Note: Today is the eighth in a series of posts that detail Eurasia Group's Top Risks for 2013
The dangers emanating from the ongoing shadow war with Iran are greater than many observers believe. This struggle has consisted of several components, including a cycle of mutual killings and cyber attacks. While there is no hard proof, it is a reasonable assumption that Israel and Iran (or at least some officials in Iran) are responsible. The final theater is the ongoing proxy war in Syria.
In early 2013, the West will also become engaged in an effort to negotiate a solution to the standoff over Iran's nuclear program. Western countries, led by the U.S., would very much like a peaceful resolution, while Iran sorely needs relief from stiff economic sanctions. Talks will be intensive but on balance the talks will probably fail by late spring. The Iranian elite have an almost existential commitment to the nuclear program, while Supreme Leader Ali Khamenei possesses a deep seated enmity for the U.S.
As a result, the West and Iran will probably return to escalating sanctions and shadow war, with two drivers boosting the ferocity of that struggle. First, the Iranian regime will feel compelled to show resolve and retaliate in the face of new sanctions. Second, the regime faces a period of profound economic weakness, though it will not collapse. But weak governments are prone to lashing out, both to rally domestic support and to portray an image of strength.
These new drivers will likely intensify the shadow war and could lead to new fronts. The chance of miscalculation and overreaction on both sides would rise, especially in the face of provocations such as a successful assassination plot in the U.S. similar to the alleged attempt against the Saudi ambassador in October 2011 or an episode such as the 2008 swarming of U.S. Navy frigates by Revolutionary Guard boats.
Iran's nuclear program is the second area of concern in 2013. Israeli rhetoric will remain at a high pitch, but is intended to increase diplomatic leverage and economic sanctions. Still, the probability of an Israeli attack in 2013 is low because Iran's nuclear program is unlikely to pose an imminent threat this year. Also, Israel can inflict only limited damage on Iran's nuclear facilities and there will be a lack of consensus among its political leaders about the wisdom of a strike. Polling also shows the Israeli public firmly opposes unilateral action. Finally, the U.S. would likely attack only if Iran tries to acquire a nuclear weapon and that is unlikely.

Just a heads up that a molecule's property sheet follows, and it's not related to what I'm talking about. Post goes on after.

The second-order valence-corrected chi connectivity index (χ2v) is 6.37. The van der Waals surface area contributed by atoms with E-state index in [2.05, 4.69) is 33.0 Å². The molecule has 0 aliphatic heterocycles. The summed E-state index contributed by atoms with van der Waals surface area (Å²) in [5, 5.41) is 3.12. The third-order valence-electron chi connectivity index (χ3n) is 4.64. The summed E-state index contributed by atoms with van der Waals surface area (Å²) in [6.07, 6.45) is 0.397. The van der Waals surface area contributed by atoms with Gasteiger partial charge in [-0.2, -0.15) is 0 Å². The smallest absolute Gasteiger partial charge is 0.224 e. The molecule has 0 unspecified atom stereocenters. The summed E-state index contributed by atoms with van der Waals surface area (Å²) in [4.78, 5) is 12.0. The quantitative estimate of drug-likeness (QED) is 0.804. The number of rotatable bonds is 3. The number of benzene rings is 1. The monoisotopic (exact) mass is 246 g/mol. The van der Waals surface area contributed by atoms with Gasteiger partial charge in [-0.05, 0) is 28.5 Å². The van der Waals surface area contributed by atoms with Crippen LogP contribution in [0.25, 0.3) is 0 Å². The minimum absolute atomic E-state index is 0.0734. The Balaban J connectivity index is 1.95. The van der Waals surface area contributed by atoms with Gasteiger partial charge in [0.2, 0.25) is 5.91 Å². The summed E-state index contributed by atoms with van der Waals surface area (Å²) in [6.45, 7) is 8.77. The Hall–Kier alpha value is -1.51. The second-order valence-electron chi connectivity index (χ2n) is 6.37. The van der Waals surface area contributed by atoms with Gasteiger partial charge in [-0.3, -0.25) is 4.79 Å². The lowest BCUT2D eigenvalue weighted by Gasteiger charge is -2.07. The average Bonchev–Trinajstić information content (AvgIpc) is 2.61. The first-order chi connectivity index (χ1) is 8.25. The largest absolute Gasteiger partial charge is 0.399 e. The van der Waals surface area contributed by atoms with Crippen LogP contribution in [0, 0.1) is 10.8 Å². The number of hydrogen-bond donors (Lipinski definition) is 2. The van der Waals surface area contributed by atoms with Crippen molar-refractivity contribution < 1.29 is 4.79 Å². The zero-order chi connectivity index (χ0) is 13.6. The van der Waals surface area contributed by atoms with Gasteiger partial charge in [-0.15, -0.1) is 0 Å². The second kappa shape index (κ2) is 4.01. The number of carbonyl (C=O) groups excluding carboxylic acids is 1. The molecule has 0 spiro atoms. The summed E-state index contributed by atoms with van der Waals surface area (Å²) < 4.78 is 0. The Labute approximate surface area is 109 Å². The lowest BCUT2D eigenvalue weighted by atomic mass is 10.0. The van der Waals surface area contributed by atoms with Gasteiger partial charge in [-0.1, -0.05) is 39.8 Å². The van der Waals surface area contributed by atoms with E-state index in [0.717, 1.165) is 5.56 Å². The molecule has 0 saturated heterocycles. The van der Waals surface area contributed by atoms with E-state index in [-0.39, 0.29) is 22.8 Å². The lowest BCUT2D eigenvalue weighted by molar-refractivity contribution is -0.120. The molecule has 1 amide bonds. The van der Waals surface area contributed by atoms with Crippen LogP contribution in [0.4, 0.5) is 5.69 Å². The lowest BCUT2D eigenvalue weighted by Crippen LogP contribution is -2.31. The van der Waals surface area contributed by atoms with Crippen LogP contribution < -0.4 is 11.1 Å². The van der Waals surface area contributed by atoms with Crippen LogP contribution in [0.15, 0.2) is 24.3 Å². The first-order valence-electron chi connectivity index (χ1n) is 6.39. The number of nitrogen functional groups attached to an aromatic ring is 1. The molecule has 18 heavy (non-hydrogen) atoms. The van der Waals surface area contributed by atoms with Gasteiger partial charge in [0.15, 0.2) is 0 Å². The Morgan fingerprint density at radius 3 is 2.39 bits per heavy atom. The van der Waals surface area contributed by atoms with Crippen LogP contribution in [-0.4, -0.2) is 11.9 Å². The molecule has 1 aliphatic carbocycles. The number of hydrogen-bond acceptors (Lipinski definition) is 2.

There are, however, a number of worrying scenarios. Developments at the Fordo enrichment facility make up one. Iran will have enough medium-enriched uranium to make a bomb by early summer, but weekly IAEA inspections leave enough time for detection and action. The central question is whether the Israeli government will trust the U.S. or strike on its own. Israel is unlikely to attack, but this dilemma slightly boosts the chance of Israeli strikes during 2013 (to roughly 20 percent).
A scenario involving a detectable Iranian breakout would probably elicit a U.S. attack. Yet Tehran has been very cautious and slow. Iran probably wants to become a latent nuclear power; that is, the world knows it could develop a bomb quickly. But Iran's threat perception will become more dire this year, making an irrational dash to a bomb, and a U.S. attack, slightly more likely.
Next week, we'll profile Risk #9: India
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